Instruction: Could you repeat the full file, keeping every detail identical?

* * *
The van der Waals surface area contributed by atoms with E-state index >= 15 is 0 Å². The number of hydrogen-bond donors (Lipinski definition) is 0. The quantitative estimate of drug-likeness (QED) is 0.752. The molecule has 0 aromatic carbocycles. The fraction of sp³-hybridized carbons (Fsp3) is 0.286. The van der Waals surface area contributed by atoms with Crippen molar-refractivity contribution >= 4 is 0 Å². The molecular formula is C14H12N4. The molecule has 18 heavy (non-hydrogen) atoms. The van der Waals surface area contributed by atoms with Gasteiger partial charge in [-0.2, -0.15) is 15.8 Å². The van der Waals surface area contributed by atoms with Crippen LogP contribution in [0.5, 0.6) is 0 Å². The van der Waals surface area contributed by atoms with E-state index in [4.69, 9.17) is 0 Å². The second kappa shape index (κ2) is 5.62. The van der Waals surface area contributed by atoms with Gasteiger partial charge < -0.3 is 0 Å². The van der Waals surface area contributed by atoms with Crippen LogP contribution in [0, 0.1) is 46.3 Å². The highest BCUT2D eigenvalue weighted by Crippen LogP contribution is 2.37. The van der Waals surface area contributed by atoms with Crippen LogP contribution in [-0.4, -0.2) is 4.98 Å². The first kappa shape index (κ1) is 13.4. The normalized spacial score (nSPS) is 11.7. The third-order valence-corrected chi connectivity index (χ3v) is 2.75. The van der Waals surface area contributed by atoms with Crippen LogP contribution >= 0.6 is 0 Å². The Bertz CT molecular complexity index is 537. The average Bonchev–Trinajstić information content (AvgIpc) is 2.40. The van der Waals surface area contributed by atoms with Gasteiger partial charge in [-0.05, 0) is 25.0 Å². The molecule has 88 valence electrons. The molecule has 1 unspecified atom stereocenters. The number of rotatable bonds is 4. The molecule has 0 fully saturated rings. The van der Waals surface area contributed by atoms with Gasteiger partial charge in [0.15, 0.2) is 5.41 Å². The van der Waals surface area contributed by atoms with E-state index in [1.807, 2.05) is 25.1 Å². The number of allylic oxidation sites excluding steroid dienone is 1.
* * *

The van der Waals surface area contributed by atoms with E-state index >= 15 is 0 Å². The number of hydrogen-bond donors (Lipinski definition) is 0. The quantitative estimate of drug-likeness (QED) is 0.752. The molecule has 0 aromatic carbocycles. The fraction of sp³-hybridized carbons (Fsp3) is 0.286. The van der Waals surface area contributed by atoms with Crippen molar-refractivity contribution >= 4 is 0 Å². The molecular formula is C14H12N4. The molecule has 18 heavy (non-hydrogen) atoms. The van der Waals surface area contributed by atoms with Gasteiger partial charge in [-0.2, -0.15) is 15.8 Å². The van der Waals surface area contributed by atoms with Crippen LogP contribution in [0.5, 0.6) is 0 Å². The van der Waals surface area contributed by atoms with E-state index in [4.69, 9.17) is 0 Å². The second kappa shape index (κ2) is 5.62. The van der Waals surface area contributed by atoms with Gasteiger partial charge < -0.3 is 0 Å². The van der Waals surface area contributed by atoms with Crippen LogP contribution in [0, 0.1) is 46.3 Å². The highest BCUT2D eigenvalue weighted by Crippen LogP contribution is 2.37. The van der Waals surface area contributed by atoms with Crippen LogP contribution in [-0.4, -0.2) is 4.98 Å². The first kappa shape index (κ1) is 13.4. The normalized spacial score (nSPS) is 11.7. The third-order valence-corrected chi connectivity index (χ3v) is 2.75. The van der Waals surface area contributed by atoms with Crippen LogP contribution >= 0.6 is 0 Å². The Bertz CT molecular complexity index is 537. The average Bonchev–Trinajstić information content (AvgIpc) is 2.40. The van der Waals surface area contributed by atoms with Gasteiger partial charge in [-0.05, 0) is 25.0 Å². The molecule has 88 valence electrons. The molecule has 1 unspecified atom stereocenters. The number of rotatable bonds is 4. The molecule has 0 fully saturated rings. The van der Waals surface area contributed by atoms with Gasteiger partial charge in [0.15, 0.2) is 5.41 Å². The van der Waals surface area contributed by atoms with E-state index in [1.807, 2.05) is 25.1 Å². The number of allylic oxidation sites excluding steroid dienone is 1.